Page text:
I had just inherited my grade one class from their much loved teacher who was retiring a mere few days before Mother’s Day. She was winding things down and didn’t plan anything for Mother’s Day. No problem, I’m an art teacher after all!
I had already given the idea of doing Matisse style cut-out still lives of flowers in vases to my Maker Lab partner, so I figured I could start with that. It would give my first graders much needed fine motor dexterity and could offer enough freedom to choose colours and shapes. I was mistaken; I underestimated the effect of my changing teaching roles whole have on them. It was the first art lesson they had with me as their classroom teacher and somehow they had all forgotten I had successfully taught them all sorts and often harder skills in the maker’s lab for the past year. They all wanted to copy exactly what I had made (which you see in my title image). This was the first time I would be giving them a lengthened version of my usual explanation that it is always ok to make mistakes. It was apparently the first time they would hear me say “it’s not the end of the world” if they made a mistake. it turns out that expression resonates with their sense of humour and they now repeat it to each other when one of them gets upset over a mistake. Aside from learning that I was in love with 21 new children whom I felt were now mine, I knew I had to give them something less precise to make. I needed to introduce abstraction to them.
I took my predecessors invitation to forage and use anything in her cupboards and found a ton of pipe cleaners, cotton balls, feathers, party streamers, miles of multi-coloured yarn, and some ancient multicoloured masking tapes. Of course the only thing to do was teach them to make all sorts of Dr. Seuss / Muppet inspired flowers. Hence, the abstract bouquet: an explosion of colours and imperfect shapes. I made a different one every day before they arrived and a second one right in front of them, gave them the freedom to choose materials, and let them go. I figured they would each make maybe one to two of each. Some got so comfortable and excited to make them, that they made over a dozen of each. What a bouquet! Maybe it was that it was a Mother’s Day gift, or maybe it was because they just enjoyed making stuff, I don’t know. I only know they loved the activity.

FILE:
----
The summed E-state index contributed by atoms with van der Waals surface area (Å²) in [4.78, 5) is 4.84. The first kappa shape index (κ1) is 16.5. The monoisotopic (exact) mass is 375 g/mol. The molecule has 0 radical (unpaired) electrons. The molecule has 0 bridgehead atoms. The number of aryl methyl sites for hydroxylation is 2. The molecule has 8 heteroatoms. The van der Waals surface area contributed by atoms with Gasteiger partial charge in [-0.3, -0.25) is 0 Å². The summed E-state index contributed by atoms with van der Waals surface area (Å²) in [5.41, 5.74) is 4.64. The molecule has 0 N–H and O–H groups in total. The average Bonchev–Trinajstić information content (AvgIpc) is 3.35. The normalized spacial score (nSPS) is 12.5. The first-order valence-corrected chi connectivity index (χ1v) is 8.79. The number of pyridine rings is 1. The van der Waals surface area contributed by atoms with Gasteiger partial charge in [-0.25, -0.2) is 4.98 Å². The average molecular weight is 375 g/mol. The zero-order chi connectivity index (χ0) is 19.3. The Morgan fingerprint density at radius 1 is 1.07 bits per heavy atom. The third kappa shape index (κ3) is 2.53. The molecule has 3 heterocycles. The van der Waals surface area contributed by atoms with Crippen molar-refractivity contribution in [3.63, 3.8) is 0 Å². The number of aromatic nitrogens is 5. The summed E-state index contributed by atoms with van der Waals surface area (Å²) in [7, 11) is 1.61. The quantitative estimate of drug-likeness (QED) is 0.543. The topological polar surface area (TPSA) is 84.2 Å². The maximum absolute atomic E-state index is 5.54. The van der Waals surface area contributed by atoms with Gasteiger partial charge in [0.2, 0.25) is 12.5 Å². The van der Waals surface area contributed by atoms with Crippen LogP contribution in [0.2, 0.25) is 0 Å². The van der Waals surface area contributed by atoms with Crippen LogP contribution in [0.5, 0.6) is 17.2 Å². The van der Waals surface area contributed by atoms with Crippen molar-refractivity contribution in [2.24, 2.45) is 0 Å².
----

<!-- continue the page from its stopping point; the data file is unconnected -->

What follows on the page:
The first one was to use the party streamers. I cut a roll of each colour into strips of about six inches long, suggested to the kids they use eight strips (because it looked good when I used that amount); either all the same colour or mixed colours. I showed them how to twist the paper, wrap the pipe cleaner around it, and tape on the flowers. This last step was to be repeated for the cotton ball and the yarn.
For the yarn, I cut lengths of about six inches and gave them the freedom to use a fist full for each flower. The cotton balls were limited to about two or three each flower. I had to show them how to gently pull the cotton balls apart.
I regret and am very sorry that I didn’t take pictures of the kids work for this… trust me it was glorious and seeing them run to their Moms that Friday at pick up after school was awesome! It was very satisfying to see the happy and confused looks on the Mom’s faces! Another priceless teacher moment!
I think I’ll try this again next year, only this time I’ll introduce a little knot-tying and remove the tape. I’ll also take more pictures!